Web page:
You've had a fantastic football career--Rose Bowl champion, Grey Cup Champion, CFL and NFL Hall of Famer---where does this honor rank among all of your other accolades? [ed note: The only two people inducted in both the CFL and NFL Hall of Fame are Warren Moon and Bud Grant. BOOYA!]

Moon: It ranks right up there because for one, it is coming from the Pro Football Hall of Fame, and two, it takes me back to my roots, where all of my dreams and my goals started at Hamilton High School. My high school coach, Jack Epstein, and Ron Price who will be there tomorrow, they saw something in me that a lot of other people didn't. They told me as a junior they wanted me to be their starting varsity quarterback, and right there, that gave me the inspiration and motivation that I had the chance to really do something in high school and get a college scholarship. I knew if I was going to go to college, it was going to be because of my athletics, because my mom was a single mom and she wouldn't be able to afford to send me to college.

You talked a little bit about the adversity you faced, and I'd like to get into that. You had to fight a lot of prejudice and pre-conceived notions about African-American quarterbacks back in the 1970's, both in getting to a big time college and then the NFL. Did you ever seriously consider switching positions just to get in the NFL, or was there a defining moment or person that you can recall where you said that you were going to prove people wrong?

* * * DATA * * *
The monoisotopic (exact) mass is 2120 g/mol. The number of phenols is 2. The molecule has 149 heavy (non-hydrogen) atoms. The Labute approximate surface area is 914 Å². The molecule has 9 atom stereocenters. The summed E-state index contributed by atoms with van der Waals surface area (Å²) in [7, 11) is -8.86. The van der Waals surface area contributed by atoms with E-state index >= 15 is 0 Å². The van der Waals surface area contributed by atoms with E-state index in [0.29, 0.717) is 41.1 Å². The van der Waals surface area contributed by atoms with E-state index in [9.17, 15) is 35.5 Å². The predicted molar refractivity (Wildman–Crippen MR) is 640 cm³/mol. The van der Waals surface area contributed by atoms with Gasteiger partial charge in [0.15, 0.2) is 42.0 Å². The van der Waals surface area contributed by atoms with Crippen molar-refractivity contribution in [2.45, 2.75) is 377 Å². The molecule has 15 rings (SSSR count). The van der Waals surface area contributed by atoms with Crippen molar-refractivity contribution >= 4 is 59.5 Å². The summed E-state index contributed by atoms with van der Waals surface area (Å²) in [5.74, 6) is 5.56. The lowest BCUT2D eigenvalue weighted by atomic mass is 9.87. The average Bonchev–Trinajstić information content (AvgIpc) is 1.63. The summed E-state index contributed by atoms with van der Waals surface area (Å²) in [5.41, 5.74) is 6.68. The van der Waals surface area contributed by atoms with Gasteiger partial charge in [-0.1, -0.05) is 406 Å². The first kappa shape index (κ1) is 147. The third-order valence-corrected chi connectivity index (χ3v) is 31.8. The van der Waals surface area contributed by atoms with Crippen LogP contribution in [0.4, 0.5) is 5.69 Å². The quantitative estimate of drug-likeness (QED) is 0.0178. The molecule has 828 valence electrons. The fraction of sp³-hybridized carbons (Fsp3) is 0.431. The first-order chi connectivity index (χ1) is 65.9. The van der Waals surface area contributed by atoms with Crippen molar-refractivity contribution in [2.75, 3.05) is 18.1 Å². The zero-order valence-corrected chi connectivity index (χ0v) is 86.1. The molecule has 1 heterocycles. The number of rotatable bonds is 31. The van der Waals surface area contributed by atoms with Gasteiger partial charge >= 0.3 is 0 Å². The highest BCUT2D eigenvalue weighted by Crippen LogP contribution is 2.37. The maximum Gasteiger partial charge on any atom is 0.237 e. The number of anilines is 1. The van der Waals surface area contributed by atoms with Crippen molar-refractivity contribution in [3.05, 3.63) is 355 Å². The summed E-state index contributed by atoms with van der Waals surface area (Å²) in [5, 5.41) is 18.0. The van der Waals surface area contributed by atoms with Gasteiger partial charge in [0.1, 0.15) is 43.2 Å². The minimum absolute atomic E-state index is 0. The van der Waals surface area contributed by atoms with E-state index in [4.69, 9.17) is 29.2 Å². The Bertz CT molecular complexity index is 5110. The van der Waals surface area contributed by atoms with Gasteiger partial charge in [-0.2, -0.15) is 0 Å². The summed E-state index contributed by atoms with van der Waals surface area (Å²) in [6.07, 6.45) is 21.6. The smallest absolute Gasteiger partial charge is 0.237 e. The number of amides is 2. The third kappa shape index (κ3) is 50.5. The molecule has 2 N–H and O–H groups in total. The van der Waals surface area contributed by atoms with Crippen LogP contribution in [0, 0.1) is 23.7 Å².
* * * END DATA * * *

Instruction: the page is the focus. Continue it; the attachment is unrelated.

Moon: You just have to really know me as a person. I'm really stubborn, very confident, I knew how hard I worked, and I was a pretty good judge of talent around me among my peer group. So I knew I could play with the best players, and every level that I ever played at, I played as good as or better than the best players at that time. There was only one reason why it wasn't happening for me, so it was just a matter of me sticking to my guns and someone giving me that opportunity. Instead of high school to a major college I went to a junior college so I could prove myself more.